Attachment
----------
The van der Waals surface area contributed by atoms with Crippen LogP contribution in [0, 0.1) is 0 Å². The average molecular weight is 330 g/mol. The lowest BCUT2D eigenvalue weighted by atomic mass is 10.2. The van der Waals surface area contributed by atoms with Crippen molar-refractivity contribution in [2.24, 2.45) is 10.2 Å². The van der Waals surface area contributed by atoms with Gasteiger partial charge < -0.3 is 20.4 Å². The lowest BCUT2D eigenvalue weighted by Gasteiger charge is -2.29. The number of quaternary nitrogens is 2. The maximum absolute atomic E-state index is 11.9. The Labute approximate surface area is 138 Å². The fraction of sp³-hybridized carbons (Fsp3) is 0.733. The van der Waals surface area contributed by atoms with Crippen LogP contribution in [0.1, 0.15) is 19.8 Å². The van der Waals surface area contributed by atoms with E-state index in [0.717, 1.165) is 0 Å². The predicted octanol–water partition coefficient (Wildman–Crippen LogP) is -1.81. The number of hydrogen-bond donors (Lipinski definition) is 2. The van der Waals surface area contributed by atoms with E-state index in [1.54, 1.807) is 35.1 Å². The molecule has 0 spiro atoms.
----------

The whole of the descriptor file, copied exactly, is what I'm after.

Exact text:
The van der Waals surface area contributed by atoms with Crippen LogP contribution in [0, 0.1) is 0 Å². The average molecular weight is 330 g/mol. The lowest BCUT2D eigenvalue weighted by atomic mass is 10.2. The van der Waals surface area contributed by atoms with Crippen molar-refractivity contribution in [2.24, 2.45) is 10.2 Å². The van der Waals surface area contributed by atoms with Gasteiger partial charge < -0.3 is 20.4 Å². The lowest BCUT2D eigenvalue weighted by Gasteiger charge is -2.29. The number of quaternary nitrogens is 2. The maximum absolute atomic E-state index is 11.9. The Labute approximate surface area is 138 Å². The fraction of sp³-hybridized carbons (Fsp3) is 0.733. The van der Waals surface area contributed by atoms with Crippen LogP contribution in [0.1, 0.15) is 19.8 Å². The van der Waals surface area contributed by atoms with E-state index in [0.717, 1.165) is 0 Å². The predicted octanol–water partition coefficient (Wildman–Crippen LogP) is -1.81. The number of hydrogen-bond donors (Lipinski definition) is 2. The van der Waals surface area contributed by atoms with E-state index in [1.54, 1.807) is 35.1 Å². The molecule has 0 spiro atoms.